Table of Contents
- What Is A Meta Description? - 1 min
- How Can You View Meta Descriptions? - 2 mins
- Why Are Meta Descriptions Important? - 2 mins
- What Is The Maximum Length Of Meta Descriptions? - 2 mins
- How Do You Write A Great Meta Description? - 5 mins
- Should All Pages Have a Meta Description? - 2 mins
- Why Does Google Change Your Meta Description In Their Search Results? - 2 mins
- Are You Able To Prevent Content From Appearing In Snippets? - 3 mins
- What Tools Can Help You Improve Meta Descriptions? - 3 mins
- Final Thoughts - 1 min
Meta descriptions can be used in search engine result snippets, so writing a good meta description can be helpful for users and drive more clicks to a website.
In this guide we take you through the fundamentals, as well as more advanced considerations and tactics when analysing, writing and optimising the humble meta description.
What Is A Meta Description?
The meta description or meta description tag, is an HTML element in the head of a webpage that should provide a concise summary of what a page is about.
Search engines can choose to use them to populate their search result snippets.
The meta description tag should be placed in the head of the document and looks like this in HTML:
<meta name="description" content="This is a meta description">
Meta Description Length
The optimum meta description length should be between 70 and 155 characters.
Google can use meta descriptions for snippets in its search results and it truncates the length typically to fit device limits. There isn’t an exact size limit for snippets, and Google does at times shift the size of their snippets in their results.
The 70-155 character range for meta descriptions will avoid the majority from being cut off in snippets, while making the most of the space available.
You can read more about meta description length later in this guide.
How Can You View Meta Descriptions?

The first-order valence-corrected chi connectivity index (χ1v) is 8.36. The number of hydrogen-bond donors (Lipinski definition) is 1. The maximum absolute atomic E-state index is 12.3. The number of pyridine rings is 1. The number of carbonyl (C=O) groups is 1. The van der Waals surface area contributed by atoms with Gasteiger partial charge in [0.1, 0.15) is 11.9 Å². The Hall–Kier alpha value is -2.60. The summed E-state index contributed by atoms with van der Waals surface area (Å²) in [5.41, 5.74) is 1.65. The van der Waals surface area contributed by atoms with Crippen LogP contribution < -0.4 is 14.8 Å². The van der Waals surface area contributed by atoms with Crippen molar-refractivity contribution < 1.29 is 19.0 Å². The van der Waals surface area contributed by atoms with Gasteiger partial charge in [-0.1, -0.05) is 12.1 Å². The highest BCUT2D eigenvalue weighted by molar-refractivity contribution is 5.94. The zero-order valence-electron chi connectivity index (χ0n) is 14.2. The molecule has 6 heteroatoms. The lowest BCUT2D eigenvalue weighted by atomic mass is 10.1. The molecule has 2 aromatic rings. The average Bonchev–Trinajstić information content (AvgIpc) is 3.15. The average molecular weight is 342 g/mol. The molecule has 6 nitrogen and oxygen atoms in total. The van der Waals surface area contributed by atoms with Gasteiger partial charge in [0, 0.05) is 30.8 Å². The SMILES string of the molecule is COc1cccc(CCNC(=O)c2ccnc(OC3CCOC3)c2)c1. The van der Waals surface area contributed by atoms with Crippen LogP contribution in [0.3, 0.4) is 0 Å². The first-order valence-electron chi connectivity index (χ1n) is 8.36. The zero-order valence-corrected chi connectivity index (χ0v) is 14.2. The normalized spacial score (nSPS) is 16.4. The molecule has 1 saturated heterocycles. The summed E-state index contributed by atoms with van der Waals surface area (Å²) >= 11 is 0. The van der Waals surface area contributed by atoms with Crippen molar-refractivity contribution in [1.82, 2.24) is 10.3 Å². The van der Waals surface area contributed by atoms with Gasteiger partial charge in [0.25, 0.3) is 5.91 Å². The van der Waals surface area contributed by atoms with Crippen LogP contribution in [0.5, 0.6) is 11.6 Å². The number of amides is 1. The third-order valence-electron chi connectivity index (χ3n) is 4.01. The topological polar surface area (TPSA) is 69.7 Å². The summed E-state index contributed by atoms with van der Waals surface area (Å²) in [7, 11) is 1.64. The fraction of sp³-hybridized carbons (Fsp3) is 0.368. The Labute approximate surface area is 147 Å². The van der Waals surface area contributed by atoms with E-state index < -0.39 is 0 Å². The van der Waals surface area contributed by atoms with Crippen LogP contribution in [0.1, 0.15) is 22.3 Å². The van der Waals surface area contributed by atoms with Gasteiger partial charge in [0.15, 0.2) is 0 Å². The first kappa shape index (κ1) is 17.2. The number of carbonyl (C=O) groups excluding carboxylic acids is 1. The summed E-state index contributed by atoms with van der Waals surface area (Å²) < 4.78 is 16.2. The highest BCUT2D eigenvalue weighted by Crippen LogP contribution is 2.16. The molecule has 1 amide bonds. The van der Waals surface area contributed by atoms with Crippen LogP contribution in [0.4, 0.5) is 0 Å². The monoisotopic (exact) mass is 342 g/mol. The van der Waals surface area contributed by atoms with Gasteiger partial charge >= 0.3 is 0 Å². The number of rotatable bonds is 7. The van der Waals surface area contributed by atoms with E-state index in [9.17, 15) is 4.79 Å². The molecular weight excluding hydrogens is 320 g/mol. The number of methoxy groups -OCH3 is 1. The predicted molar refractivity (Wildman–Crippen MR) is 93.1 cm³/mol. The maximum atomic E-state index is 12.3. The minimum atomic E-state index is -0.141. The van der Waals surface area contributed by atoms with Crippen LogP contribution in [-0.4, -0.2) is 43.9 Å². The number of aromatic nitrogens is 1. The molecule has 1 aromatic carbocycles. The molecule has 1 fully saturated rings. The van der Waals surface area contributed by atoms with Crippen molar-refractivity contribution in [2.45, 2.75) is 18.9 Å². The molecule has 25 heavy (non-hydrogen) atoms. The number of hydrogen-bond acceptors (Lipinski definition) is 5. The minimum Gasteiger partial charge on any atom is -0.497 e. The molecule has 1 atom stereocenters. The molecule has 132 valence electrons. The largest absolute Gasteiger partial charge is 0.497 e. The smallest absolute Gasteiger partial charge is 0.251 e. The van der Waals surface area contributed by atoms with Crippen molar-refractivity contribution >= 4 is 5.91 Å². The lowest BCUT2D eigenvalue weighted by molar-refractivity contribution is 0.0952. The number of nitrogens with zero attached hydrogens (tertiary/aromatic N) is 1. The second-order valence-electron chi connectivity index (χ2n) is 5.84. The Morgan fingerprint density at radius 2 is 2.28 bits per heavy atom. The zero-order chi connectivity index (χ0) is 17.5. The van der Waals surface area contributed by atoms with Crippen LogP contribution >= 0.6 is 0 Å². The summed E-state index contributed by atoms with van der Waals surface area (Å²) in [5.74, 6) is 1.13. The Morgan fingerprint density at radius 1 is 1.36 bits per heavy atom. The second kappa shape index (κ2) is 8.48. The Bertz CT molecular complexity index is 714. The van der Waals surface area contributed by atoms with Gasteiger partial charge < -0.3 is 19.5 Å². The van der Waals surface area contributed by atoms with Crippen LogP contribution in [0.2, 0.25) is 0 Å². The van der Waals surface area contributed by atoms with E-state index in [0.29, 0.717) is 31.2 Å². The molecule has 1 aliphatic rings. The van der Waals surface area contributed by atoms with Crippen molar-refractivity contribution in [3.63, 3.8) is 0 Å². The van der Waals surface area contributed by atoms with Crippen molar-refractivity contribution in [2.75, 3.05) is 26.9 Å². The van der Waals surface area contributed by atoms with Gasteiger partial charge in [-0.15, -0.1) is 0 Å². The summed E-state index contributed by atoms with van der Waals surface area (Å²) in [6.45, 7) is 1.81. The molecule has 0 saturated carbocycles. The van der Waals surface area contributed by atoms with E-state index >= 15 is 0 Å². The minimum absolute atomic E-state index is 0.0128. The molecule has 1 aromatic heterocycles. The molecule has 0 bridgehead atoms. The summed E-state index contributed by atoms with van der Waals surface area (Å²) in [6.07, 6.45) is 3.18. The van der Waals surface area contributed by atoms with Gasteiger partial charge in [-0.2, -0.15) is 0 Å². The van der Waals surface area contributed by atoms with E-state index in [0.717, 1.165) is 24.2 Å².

There’s a number of ways to view them, and the tool of choice will depend on whether you want to view just a single URL individually or a website in bulk.
View HTML Source
You can view the HTML of a web page to see a meta description.
In Chrome, right click on the web page and choose ‘view page source’ to view the raw HTML, or ‘inspect’ element to view the rendered HTML.
They can often be viewed within CMS, such as WordPress which has various plugins such as Yoast SEO, which allows you to view and set meta descriptions.
Meta descriptions can also be viewed and analysed in bulk in an SEO crawler, such as our own SEO Spider software.
You are able to crawl the website, and look at the ‘Meta Description‘ tab, which displays all pages, their meta descriptions, respective lengths and helps you identify common issues.
Why Are Meta Descriptions Important?
Meta Descriptions are not used as a direct ranking signal by Google for their search results (even Google say so).
So keywords used in a meta description are not used to rank the page. However, they can still be important in driving more clicks to a website in a couple of ways.
1. Snippets In The Search Results
Meta Descriptions can be used by search engines as the descriptive snippet in their search results.
This makes them important for communicating to users what the page is about and enticing them to click on the result over the competition.
Keywords in a snippet that are used in the search query are bolded, which helps them draw the eye.
Meta descriptions can affect the click through rate (CTR) of a page in Google. CTR as a ranking factor is hotly debated, but it’s likely that click signals to a page are used in scoring and can have an impact on a page’s ability to rank.
2. Snippets By Social Networks
Popular social networks allow you to specify what’s used to populate snippets using their own meta tags, such as Facebook Open Graph tags, and Twitter Cards. These are separate and different to the meta description tag.
However, when they are not specified using their own tags, both Twitter and Facebook will use meta descriptions when content is shared across their platforms.
Having a great descriptive snippet when your page is shared will boost CTR.
What Is The Maximum Length Of Meta Descriptions?
Google state that there is no specific limit for meta descriptions.
“There’s no limit on how long a meta description can be, but the search result snippets are truncated as needed, typically to fit the device width.”
However, their cut off point is based upon both the device type and pixel width. A letter such as ‘w’ is wider than ‘I’, so depending on what’s used – some descriptions can have many more characters in the space available.